Woodbury men ask: How about a lift?
Valentin and Chago Huerta won’t just be giving an ailing Twin Cities boy a helping hand in March – they’ll be lifting with all their might.
The father and son team is raising funds for HopeKids, an organization that provides special opportunities for kids with life-threatening diseases, such as the Minneapolis boy the Huertas are sponsoring.
Valentin, a Woodbury firefighter-medic, and Chago, a 2013 East Ridge High School graduate attending St. Thomas University, will be competing on March 29 at the Relentless power-lifting event in Rosemount, which supports HopeKids.
The Huertas are sponsoring Carter Haas, a 4-year-old boy with a genetic disorder so rare it doesn’t have a name and affects only one other child in the United States. Haas’ brain functions at the level of a 6- to 9-month-old baby, he can’t walk and he has experienced seizures every single day since he turned 2.
“It gives meaning to our training,” Chago said. “It pushes me to want to lift that much more in honor of Carter.”
Val said he and his son were first turned on to HopeKids – a program he said closely resembles the mission of Make A Wish – last year as their foray into competitive weightlifting.
“We thought, ‘Why not do something to help others as well?’” Val said.
Funds raised through HopeKids go toward organizing activities that can sprinkle a little sunshine in the lives of children who face constant struggles. The program puts children in touch with everything from visits with pro athletes to trips to Disney World.
While the Huertas work toward their fundraising goal of $1,000, they’re also training to make some noise at the Relentless event.
Both men hold American powerlifting records in their respective weight classes for squat, dead lift and total weight. Val, who lifts at the 220-pound weight class also holds a record in the open-weight division for squat and bench press.
The 39-year-old said he transitioned to powerlifting after 12 years of regular weightlifting. Chago, 19, has lifted since he was 8 years old and has been training in powerlifting ever since last year’s Relentless competition.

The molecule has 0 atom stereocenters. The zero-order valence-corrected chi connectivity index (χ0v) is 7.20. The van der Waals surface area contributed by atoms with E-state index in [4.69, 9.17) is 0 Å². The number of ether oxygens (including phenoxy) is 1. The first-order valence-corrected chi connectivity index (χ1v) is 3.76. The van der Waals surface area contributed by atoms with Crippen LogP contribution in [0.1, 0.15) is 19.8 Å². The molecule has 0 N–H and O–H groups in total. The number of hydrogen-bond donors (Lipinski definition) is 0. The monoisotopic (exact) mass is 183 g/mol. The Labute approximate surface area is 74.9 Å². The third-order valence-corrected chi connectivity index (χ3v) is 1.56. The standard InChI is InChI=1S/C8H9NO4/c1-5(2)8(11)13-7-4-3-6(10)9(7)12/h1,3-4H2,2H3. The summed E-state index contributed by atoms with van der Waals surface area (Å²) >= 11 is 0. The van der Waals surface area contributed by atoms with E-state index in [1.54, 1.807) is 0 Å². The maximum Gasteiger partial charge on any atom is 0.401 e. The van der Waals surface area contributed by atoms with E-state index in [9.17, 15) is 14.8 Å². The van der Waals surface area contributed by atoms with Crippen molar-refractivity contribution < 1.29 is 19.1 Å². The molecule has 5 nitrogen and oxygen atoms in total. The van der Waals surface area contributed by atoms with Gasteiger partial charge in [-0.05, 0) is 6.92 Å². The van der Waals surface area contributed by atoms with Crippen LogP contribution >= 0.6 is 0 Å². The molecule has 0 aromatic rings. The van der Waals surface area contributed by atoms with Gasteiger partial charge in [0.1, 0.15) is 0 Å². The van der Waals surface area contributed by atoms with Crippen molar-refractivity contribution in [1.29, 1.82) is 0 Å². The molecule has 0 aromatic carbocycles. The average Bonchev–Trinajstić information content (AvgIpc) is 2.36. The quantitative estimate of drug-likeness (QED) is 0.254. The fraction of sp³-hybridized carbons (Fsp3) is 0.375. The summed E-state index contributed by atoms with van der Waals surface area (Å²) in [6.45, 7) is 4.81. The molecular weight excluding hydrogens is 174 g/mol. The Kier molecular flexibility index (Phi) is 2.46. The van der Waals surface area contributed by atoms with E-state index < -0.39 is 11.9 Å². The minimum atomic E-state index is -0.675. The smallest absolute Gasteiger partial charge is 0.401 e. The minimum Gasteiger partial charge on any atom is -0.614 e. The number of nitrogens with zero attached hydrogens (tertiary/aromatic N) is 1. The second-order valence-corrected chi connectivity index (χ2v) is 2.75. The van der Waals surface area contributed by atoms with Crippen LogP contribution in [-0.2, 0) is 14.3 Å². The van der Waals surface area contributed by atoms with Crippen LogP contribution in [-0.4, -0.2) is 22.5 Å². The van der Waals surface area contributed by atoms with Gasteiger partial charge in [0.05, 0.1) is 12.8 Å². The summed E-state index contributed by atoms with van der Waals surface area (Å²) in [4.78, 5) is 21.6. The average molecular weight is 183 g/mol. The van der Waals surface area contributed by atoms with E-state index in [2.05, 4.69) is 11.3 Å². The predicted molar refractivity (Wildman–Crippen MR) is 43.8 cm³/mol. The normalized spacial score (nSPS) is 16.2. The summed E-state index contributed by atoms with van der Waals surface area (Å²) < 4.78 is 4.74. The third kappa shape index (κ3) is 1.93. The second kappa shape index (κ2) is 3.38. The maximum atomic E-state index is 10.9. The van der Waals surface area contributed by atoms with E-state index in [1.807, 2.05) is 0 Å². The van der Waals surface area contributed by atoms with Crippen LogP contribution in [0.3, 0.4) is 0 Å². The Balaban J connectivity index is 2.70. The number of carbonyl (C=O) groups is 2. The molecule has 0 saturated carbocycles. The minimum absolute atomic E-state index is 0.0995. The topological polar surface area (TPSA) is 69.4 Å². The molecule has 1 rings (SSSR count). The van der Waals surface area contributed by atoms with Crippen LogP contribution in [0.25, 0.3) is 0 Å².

The transition to powerlifting seemed to be a natural progression, Val said.
“We’re lifting already – why not be competitive?” he said.
At the event, the Huertas will compete in three events: squat, bench and dead lift. The athletes take three cracks at each lift, with the hope that they will set a personal record – or more – by the final heave.
Both men compete in what’s known as the “raw” category. Chago, who currently lifts at the 198-pound weight class, explained that raw simply means they lift in regular clothing. Other lifters compete in the “equipped” category, meaning the wear specialized clothing designed to compress their muscles and boost their lifts.
Val said he enjoys the competitive aspect of powerlifting, along with the camaraderie shared among the lifters, and Chago agreed.
But while Val said lifting records are simply a bonus to the activity, Chago has his sights set a little higher.
He has set the goal of becoming not just a record holder, but a national champion powerlifter.
“I want to be known as one of the best powerlifters in the world,” he said.
His dad says Chago is on his way to becoming just that.
“He’s progressing tremendously,” Val said, noting that Chago has been hitting numbers generally not accomplished by lifters until they’re in their 30s.
Meanwhile, Chago continues to look up to his father’s example and notes that Val continues to make gains, even as he closes in on his 40th birthday.
“It’s pretty incredible,” Chago said.
Val also hopes the boisterous sounds coming from gyms don’t cast powerlifters in a negative light.
“They’re gentle giants for the most part,” he said. “It’s different than what people see us as.”
Anyone interested in giving to the Relentless fundraiser can donate by visiting this site.